(3) Paragraph (a) of the last preceding sub-section does not apply where-

(a) the trade mark was registered with the intention that it should be assigned to a body corporate to be formed and the trade mark has been so assigned; or

(b) the trade mark was registered with the intention that a person should be permitted to use it as a registered user and a registered user has been registered in respect of the trade mark within six months after the registration of the trade mark and has used the trade mark within that period.

(4) An assignment of a trade mark is not invalid if, at the date of the institution of the proceedings in which the validity of the assignment is called in question, the trade mark has come to denote to the public a connexion in the course of trade between the goods and the assignee to the exclusion of all other persons, or, if the registration is limited to a territory, to the exclusion of all other persons within that territory.

(5) An assignment of a trade mark shall not be held to be invalid except in proceedings instituted within three years after the registration of the assignment.

(6) If goods bearing a registered trade mark are purchased or acquired by a person, the sale of or other dealing in those goods by that person, or by a person claiming under or through him, is not an infringement of the trade mark by reason only of the trade mark having been assigned by the registered proprietor to some other person after the purchase or acquisition of those goods.

(7) All rights subsisting in a trade mark (being a registered trade mark), whether under this Act or otherwise, shall be deemed to be assigned upon the registration of the assignment of the trade mark.

TRADE MARKS ACT 1955 - SECT. 83.
Certification trade marks.

SECT

PART XI-CERTIFICATION TRADE MARKS
83. (1) Where a mark is adapted in relation to goods to distinguish in the course of trade goods certified by a person, or by another person authorized by the first-mentioned person, in respect of origin, material, mode of manufacture, quality, accuracy or other characteristic from goods not so certified, the mark may, upon the application of the first-mentioned person, be registered in Part C of the Register, in the name of the applicant as proprietor, as a certification trade mark in respect of those goods.

(2) A mark is not so registrable upon the application of a person who carries on a trade in goods of the kind certified.

(3) In determining whether a mark is adapted so to distinguish in relation to goods, regard may be had to the extent to which-

(a) the mark is inherently adapted so to distinguish; and

(b) by reason of the use of the mark or of any other circumstances, the mark has become adapted so to distinguish.

TRADE MARKS ACT 1955 - SECT. 84.
Rights given by registration.

SECT

84. (1) Subject to this Act, the registration of a certification trade mark in Part C of the Register, if valid, gives to the registered proprietor the right to the exclusive use of the mark in relation to the goods in respect of which the mark is registered and to obtain relief in respect of infringement of the mark in the manner provided by this Act.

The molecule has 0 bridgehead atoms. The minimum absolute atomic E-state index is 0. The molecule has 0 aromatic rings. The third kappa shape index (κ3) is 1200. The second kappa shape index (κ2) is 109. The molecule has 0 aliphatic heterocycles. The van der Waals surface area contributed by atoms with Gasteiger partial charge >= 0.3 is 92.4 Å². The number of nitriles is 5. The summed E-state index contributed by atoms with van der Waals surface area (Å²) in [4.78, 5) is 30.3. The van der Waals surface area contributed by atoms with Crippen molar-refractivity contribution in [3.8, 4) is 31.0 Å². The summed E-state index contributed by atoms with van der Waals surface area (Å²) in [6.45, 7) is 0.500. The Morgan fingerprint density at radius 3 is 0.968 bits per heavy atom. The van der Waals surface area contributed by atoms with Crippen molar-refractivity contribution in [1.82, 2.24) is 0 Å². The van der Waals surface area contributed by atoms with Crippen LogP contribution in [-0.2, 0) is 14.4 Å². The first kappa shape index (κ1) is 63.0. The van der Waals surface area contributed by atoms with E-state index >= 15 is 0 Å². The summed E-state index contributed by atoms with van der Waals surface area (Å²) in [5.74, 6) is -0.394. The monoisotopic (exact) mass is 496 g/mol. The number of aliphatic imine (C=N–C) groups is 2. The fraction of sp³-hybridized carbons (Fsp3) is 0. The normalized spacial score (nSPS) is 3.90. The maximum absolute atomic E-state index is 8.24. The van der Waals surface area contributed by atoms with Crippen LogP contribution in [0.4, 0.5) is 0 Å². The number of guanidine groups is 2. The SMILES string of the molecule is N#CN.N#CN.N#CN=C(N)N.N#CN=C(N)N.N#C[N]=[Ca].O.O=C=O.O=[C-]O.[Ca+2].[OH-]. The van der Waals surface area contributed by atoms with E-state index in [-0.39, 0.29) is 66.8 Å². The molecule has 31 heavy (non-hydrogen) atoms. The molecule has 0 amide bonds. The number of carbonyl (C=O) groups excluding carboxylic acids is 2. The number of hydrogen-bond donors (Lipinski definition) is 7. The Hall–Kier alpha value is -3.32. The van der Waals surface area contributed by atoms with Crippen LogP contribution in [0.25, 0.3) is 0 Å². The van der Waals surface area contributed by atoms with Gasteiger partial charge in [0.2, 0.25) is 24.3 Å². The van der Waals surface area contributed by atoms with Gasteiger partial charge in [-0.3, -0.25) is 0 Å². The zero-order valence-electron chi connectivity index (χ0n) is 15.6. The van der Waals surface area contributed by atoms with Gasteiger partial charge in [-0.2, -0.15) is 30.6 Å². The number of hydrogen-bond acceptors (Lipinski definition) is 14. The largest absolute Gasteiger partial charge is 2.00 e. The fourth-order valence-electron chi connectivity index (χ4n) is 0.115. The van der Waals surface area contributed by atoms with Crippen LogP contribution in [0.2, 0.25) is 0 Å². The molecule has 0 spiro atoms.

(2) The right to the exclusive use of a certification trade mark given by registration is subject to any conditions or limitations entered in the Register and is not infringed by the use of the mark in relation to goods to be sold or otherwise traded in in a place, in relation to goods to be exported to a market, or in any other circumstances, to which, having regard to those conditions or limitations, the registration does not extend.

(3) The right to the exclusive use of a certification trade mark given by registration is not infringed by the use of the mark by a person in relation to goods certified by the registered proprietor of the certification trade mark if-

(a) as to those goods or a bulk of which they form part, the registered proprietor, or another person in accordance with his authority under the rules governing the use of the mark, has applied the mark and has not subsequently removed or obliterated it; or

(b) the registered proprietor has expressly or impliedly consented to the use of the mark.

(4) The last preceding sub-section does not have effect in the case of use consisting of the application of a certification trade mark to goods, notwithstanding that they are such goods as are mentioned in that sub-section, if the application of the mark is contrary to the rules governing the use of the mark.

TRADE MARKS ACT 1955 - SECT. 85.
Rules governing the use of certification trade marks.

SECT

85. (1) An application for the registration of a mark as a certification trade mark under this Part shall be accompanied by draft rules for governing the use of the mark.

(2) The rules shall include provisions as to the cases in which the goods are to be certified and use of the certification trade mark authorized and may contain any other provisions which the Registrar requires or permits to be inserted in the rules (including provisions referring to a right of appeal to the Registrar against a refusal to certify goods or to authorize the use of the mark in accordance with the rules).

TRADE MARKS ACT 1955 - SECT. 86.
Matters to be considered before acceptance.

SECT

86. (1) Before accepting an application under this Part, the Registrar shall consider-

(a) whether the applicant or person authorized by him is competent to certify the goods in respect of which the mark is to be registered;

(b) whether the draft rules are satisfactory; and

(c) whether the registration applied for would be to the public advantage.

(2) Before accepting the application, the Registrar may require the applicant to make such amendments or modifications of the draft rules as he thinks proper.